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[249] of Kansas, resulting from the efforts of her Missouri neighbors to force Slavery upon her against her will, necessarily attracted the early attention of Mr. Buchanan's Administration. John W. Geary — the third or fourth of her Territorial Governors — had recently resigned and left in disgust, and the selection of a successor was an obvious and urgent duty. The President's choice fell on Hon. Robert J. Walker, formerly Senator from Mississippi, and Secretary of the Treasury under President Polk, who accepted the post with considerable reluctance. Frederick P. Stanton, for ten years a representative in Congress from Tennessee, was associated with him as Secretary.

Meantime, the double-headed action in Kansas proceeding, an immense majority of the settlers, though prevented by Federal force from effecting such an organization as they desired, utterly refused to recognize the Legislature chosen by the Missouri invaders, or the officers thereby appointed: consequently, each party held its own conventions and elections independent of the other. The pro-Slavery Legislature called a Constitutional Convention in 1857, which met at Lecompton on the first Monday of September. That Convention proceeded, of course, to form a pro-Slavery Constitution, which they pretended to submit to the people at an election held on the 21st of December following. But at this remarkable election, held expressly to ratify or reject a State Constitution, no one was allowed to vote against that Constitution. The vote was to be taken “For the Constitution with Slavery” or “For the Constitution without Slavery” --no others to be allowed or counted. It was accordingly so taken, and the following was the return:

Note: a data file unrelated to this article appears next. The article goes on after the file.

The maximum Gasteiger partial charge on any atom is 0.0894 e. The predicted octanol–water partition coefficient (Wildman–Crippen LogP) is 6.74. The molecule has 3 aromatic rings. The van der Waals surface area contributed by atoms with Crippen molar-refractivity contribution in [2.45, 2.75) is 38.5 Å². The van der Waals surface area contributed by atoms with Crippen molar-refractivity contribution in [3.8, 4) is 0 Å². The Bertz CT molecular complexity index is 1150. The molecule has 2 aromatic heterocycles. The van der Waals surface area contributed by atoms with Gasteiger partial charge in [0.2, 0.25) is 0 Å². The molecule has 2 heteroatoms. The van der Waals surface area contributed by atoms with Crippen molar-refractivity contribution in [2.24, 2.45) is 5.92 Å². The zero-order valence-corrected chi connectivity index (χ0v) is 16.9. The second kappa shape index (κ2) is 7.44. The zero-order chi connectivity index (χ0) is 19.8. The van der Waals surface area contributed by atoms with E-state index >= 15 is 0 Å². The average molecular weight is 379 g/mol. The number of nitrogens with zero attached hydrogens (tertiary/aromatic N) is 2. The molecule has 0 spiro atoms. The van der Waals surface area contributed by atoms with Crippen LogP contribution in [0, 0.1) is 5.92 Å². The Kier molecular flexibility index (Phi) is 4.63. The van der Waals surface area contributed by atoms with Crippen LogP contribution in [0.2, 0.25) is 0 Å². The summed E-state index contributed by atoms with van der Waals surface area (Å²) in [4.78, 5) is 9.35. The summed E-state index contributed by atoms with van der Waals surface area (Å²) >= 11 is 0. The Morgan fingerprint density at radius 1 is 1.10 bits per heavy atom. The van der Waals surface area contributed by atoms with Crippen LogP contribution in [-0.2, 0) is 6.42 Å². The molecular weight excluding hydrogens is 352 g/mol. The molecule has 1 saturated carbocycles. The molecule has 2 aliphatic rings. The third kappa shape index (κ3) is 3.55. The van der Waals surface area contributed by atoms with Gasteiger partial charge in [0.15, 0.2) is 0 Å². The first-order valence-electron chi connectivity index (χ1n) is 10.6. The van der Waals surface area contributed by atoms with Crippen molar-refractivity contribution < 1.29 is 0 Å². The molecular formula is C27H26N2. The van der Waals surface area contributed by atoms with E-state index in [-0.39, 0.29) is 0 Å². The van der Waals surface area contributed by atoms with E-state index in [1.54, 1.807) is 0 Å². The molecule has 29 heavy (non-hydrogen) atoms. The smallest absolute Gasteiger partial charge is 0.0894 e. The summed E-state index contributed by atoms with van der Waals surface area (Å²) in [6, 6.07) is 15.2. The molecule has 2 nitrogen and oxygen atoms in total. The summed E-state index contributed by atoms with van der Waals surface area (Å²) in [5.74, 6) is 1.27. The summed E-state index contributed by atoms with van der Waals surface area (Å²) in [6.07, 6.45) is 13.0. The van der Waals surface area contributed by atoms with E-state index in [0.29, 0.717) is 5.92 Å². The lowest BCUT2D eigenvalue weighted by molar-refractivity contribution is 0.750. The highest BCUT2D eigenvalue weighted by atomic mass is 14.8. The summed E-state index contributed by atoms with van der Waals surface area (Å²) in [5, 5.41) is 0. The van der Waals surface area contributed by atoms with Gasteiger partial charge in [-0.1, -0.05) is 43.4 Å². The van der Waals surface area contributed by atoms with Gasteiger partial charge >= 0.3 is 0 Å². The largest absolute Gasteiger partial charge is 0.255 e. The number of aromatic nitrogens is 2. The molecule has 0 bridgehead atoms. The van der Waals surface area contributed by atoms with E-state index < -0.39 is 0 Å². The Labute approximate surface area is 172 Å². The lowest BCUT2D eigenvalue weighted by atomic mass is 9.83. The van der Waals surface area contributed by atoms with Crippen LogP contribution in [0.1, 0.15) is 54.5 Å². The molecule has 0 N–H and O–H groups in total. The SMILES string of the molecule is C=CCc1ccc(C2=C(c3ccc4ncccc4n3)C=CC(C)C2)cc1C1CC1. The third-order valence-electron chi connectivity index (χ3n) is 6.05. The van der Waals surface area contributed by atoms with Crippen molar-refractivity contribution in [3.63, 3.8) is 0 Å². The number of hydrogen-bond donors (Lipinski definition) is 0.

For the Constitution with Slavery6,266.
For the Constitution without Slavery567.

So the Constitution with Slavery was adopted. But, meantime, an election had been held, on the first Monday in October, for a Territorial Legislature under the bogus laws; and at this election most of the Free-State men, trusting to the assurances of Gov. Walker, had voted. Over 11,000 votes were polled, of which 1,600 were taken at a little precinct known as Oxford, on the Missouri border, where there were but 43 voters; and 1,200 were returned from McGee County, where no poll was opened. But, notwithstanding these enormous frauds, the Free-State preponderance was so decided that it carried the Legislature and elected a delegate to Congress. This Legislature, whose legality was now unquestioned, passed an act submitting the Lecompton Constitution to a vote of the people for or against it, on the 4th of January, 1858. This Constitution provided that “the rights of property in slaves now in the Territory shall in no manner be interfered with,” and precluded any amendment prior to the year 1864; after which, amendments could be made with the concurrence of both houses of the legislature, and a majority of all the citizens of the State. Thus, while the people had not been allowed to vote against the Constitution, their seeming privilege of voting for it without Slavery was a delusion. In any case, Slavery was to have been protected and perpetuated. But, at the election authorized by the new Legislature, which the Missourians did not choose

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